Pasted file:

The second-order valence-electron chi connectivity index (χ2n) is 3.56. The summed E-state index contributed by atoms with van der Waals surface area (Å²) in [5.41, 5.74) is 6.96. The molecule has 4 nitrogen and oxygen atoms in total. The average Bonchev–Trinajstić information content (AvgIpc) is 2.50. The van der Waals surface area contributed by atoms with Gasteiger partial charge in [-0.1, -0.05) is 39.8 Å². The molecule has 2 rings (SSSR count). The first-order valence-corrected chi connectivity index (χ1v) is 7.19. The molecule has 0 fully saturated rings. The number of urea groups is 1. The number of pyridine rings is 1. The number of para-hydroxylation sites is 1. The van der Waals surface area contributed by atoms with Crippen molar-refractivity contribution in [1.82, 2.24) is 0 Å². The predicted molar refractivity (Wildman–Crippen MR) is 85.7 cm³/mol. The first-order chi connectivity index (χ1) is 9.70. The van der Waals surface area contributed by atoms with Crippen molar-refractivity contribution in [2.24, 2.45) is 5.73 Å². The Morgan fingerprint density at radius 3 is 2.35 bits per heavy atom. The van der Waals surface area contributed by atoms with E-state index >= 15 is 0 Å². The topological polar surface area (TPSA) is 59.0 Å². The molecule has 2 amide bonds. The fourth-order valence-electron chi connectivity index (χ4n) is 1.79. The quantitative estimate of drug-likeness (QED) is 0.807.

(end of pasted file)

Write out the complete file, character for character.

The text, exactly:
The second-order valence-electron chi connectivity index (χ2n) is 3.56. The summed E-state index contributed by atoms with van der Waals surface area (Å²) in [5.41, 5.74) is 6.96. The molecule has 4 nitrogen and oxygen atoms in total. The average Bonchev–Trinajstić information content (AvgIpc) is 2.50. The van der Waals surface area contributed by atoms with Gasteiger partial charge in [-0.1, -0.05) is 39.8 Å². The molecule has 2 rings (SSSR count). The first-order valence-corrected chi connectivity index (χ1v) is 7.19. The molecule has 0 fully saturated rings. The number of urea groups is 1. The number of pyridine rings is 1. The number of para-hydroxylation sites is 1. The van der Waals surface area contributed by atoms with Crippen molar-refractivity contribution in [1.82, 2.24) is 0 Å². The predicted molar refractivity (Wildman–Crippen MR) is 85.7 cm³/mol. The first-order chi connectivity index (χ1) is 9.70. The van der Waals surface area contributed by atoms with Crippen molar-refractivity contribution in [2.24, 2.45) is 5.73 Å². The Morgan fingerprint density at radius 3 is 2.35 bits per heavy atom. The van der Waals surface area contributed by atoms with E-state index >= 15 is 0 Å². The topological polar surface area (TPSA) is 59.0 Å². The molecule has 2 amide bonds. The fourth-order valence-electron chi connectivity index (χ4n) is 1.79. The quantitative estimate of drug-likeness (QED) is 0.807.